"The seismic effects of the collapses are comparable to the explosions at a gasoline tank farm near Newark on Jan. 7, 1983," the Palisades Seismology Group reported on Sept. 14, 2001.
One of the seismologists, Won-Young Kim, told AFP that the Palisades seismographs register daily underground explosions from a quarry 20 miles away.
These blasts are caused by 80,000 pounds of ammonium nitrate and cause local earthquakes between Magnitude 1 and 2. Kim said the 1993 truck-bomb at the WTC did not register on the seismographs because it was "not coupled" to the ground.
"Only a small fraction of the energy from the collapsing towers was converted into ground motion," Lerner-Lam said. "The ground shaking that resulted from the collapse of the towers was extremely small."
Last November, Lerner-Lam said: "During the collapse, most of the energy of the falling debris was absorbed by the towers and the neighboring structures, converting them into rubble and dust or causing other damage -- but not causing significant ground shaking."
Evidently, the energy source that shook the ground beneath the towers was many times more powerful than the total potential energy released by the falling mass of the towers. The question is: What was that energy source?
While steel is often tested for evidence of explosions, despite numerous eyewitness reports of explosions in the towers, the engineers involved in the FEMA-sponsored building assessment did no such tests.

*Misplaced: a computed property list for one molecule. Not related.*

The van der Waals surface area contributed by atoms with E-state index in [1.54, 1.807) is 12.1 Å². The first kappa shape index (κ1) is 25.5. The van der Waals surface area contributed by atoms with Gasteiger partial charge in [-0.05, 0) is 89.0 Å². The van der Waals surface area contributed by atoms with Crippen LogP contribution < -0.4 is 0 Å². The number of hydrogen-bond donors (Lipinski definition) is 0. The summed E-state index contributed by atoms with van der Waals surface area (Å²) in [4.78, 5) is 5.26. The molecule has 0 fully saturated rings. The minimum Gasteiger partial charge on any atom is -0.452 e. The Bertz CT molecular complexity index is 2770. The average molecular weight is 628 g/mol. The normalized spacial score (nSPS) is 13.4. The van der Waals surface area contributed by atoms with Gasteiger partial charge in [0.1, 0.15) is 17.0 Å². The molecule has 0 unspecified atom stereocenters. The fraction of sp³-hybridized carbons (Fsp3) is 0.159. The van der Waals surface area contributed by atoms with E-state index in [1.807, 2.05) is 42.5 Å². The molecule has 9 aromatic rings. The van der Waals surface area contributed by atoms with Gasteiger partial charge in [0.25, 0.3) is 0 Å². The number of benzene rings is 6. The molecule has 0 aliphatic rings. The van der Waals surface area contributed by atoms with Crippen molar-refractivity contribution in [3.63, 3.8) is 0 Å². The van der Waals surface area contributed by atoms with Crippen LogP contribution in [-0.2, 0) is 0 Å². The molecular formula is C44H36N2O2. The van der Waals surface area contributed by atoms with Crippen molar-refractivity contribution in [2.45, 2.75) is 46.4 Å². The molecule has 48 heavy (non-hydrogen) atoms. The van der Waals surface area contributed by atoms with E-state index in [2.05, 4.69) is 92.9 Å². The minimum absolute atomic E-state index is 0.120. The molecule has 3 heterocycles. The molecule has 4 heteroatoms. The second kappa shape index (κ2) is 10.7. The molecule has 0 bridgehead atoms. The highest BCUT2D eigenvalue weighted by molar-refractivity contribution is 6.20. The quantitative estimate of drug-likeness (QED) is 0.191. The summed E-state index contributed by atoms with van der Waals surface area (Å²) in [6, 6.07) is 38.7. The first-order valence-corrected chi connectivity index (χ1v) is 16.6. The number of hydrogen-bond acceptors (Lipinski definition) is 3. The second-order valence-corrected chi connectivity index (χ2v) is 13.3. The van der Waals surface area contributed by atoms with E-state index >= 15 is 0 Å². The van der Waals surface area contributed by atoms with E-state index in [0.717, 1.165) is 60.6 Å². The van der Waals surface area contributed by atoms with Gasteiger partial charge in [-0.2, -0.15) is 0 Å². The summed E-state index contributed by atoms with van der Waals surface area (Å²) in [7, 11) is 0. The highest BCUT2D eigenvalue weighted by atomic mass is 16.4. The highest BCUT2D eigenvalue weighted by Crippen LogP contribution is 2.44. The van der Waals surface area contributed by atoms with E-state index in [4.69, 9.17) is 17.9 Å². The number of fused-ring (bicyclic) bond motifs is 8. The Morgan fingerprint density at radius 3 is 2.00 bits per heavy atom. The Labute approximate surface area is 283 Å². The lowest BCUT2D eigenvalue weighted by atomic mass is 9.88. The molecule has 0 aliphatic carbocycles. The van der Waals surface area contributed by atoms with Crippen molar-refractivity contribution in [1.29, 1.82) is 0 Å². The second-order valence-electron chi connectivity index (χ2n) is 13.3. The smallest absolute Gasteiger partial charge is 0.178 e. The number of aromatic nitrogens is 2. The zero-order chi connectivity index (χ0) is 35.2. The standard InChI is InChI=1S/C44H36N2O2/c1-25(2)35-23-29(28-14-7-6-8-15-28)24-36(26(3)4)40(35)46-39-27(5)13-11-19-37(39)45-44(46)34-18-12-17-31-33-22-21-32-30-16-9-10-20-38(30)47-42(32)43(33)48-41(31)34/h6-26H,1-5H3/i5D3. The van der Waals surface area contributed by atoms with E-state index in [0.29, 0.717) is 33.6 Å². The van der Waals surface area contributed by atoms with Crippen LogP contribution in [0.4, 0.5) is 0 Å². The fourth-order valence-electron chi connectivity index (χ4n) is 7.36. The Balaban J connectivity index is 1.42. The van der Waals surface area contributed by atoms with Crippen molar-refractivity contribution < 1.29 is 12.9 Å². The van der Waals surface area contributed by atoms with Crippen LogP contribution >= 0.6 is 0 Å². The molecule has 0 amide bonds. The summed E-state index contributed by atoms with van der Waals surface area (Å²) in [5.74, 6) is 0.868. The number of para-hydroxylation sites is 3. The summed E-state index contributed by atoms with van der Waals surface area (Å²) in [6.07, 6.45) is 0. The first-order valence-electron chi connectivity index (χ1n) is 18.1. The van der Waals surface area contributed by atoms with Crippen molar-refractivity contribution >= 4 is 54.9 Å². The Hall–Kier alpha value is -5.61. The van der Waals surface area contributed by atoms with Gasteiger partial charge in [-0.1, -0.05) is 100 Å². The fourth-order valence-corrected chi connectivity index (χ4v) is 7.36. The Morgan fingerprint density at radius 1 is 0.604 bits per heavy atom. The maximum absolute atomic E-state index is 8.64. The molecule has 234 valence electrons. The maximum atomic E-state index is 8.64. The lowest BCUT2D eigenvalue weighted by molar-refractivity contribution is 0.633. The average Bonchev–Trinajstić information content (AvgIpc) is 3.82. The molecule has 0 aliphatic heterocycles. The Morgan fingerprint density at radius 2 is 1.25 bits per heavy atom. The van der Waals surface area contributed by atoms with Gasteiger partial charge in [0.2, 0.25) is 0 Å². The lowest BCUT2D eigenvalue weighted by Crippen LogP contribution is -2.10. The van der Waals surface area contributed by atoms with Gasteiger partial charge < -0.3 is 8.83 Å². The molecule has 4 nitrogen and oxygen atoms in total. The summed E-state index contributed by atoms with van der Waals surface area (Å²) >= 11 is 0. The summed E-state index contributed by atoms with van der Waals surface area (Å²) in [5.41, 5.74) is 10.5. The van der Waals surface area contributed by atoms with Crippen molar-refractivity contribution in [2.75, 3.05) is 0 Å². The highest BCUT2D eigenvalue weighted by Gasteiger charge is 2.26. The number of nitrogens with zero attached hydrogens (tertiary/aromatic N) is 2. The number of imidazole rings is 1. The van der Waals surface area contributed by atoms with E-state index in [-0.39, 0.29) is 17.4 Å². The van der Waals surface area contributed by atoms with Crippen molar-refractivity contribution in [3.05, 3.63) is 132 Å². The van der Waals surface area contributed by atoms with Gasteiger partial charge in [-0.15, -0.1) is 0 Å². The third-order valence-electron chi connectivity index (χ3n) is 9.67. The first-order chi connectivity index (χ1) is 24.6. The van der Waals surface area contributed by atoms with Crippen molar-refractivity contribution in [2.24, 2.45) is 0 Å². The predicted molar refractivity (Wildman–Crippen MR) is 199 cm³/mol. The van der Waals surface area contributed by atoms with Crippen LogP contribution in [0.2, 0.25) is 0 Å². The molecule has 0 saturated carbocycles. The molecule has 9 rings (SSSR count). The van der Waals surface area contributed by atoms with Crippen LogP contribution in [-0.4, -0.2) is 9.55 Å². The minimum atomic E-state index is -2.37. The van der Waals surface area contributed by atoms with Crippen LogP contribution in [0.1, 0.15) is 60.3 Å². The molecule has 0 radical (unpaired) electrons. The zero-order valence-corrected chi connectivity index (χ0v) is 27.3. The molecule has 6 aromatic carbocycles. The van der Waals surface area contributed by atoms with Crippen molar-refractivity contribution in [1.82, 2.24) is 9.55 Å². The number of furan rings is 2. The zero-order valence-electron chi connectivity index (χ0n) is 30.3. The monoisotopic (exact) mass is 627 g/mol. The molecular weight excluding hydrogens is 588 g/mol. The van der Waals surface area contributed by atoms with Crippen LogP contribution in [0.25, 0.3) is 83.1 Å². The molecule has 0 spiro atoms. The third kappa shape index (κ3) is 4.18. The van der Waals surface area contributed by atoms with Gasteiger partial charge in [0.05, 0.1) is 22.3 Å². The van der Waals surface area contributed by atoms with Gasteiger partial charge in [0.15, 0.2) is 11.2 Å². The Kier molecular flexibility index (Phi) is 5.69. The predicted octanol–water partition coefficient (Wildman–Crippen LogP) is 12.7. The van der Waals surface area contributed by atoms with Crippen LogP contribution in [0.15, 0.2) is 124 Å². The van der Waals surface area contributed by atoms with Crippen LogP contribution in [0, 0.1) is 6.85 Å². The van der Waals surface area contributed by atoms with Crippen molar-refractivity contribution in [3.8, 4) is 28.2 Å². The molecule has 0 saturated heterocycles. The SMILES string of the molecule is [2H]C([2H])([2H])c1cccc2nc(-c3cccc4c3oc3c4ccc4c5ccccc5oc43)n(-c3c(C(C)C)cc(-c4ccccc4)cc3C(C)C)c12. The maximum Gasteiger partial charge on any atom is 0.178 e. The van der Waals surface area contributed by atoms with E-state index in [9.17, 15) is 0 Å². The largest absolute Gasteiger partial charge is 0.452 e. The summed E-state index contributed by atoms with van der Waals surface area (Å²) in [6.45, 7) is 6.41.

Dr. W. Gene Corley, who investigated for the government the cause of the fire at the Branch Davidian compound in Waco and the Oklahoma City bombing, headed the FEMA-sponsored engineering assessment of the WTC collapse.
Corley told AFP that while some tests had been done on the 80 pieces of steel saved from the site, he said he did not know about tests that show if an explosion had affected the steel.
"I am not a metallurgist," Corley said.
Much of the structural steel from the WTC was sold to Alan D. Ratner of Metal Management of Newark, N.J., and the New York-based company Hugo Neu Schnitzer East.
Ratner, who heads the New Jersey branch of the Chi ca go-based company, sold the WTC steel to overseas companies, reportedly selling more than 50,000 tons of steel to a Shanghai steel company known as Baosteel for $120 per ton. Ratner paid about $70 per ton for the steel.
Other shipments of steel from the WTC went to India and other Asian ports.
Ratner came to Metal Management after spending years with a metal trading firm known as SimsMetal based out of Sydney, Australia.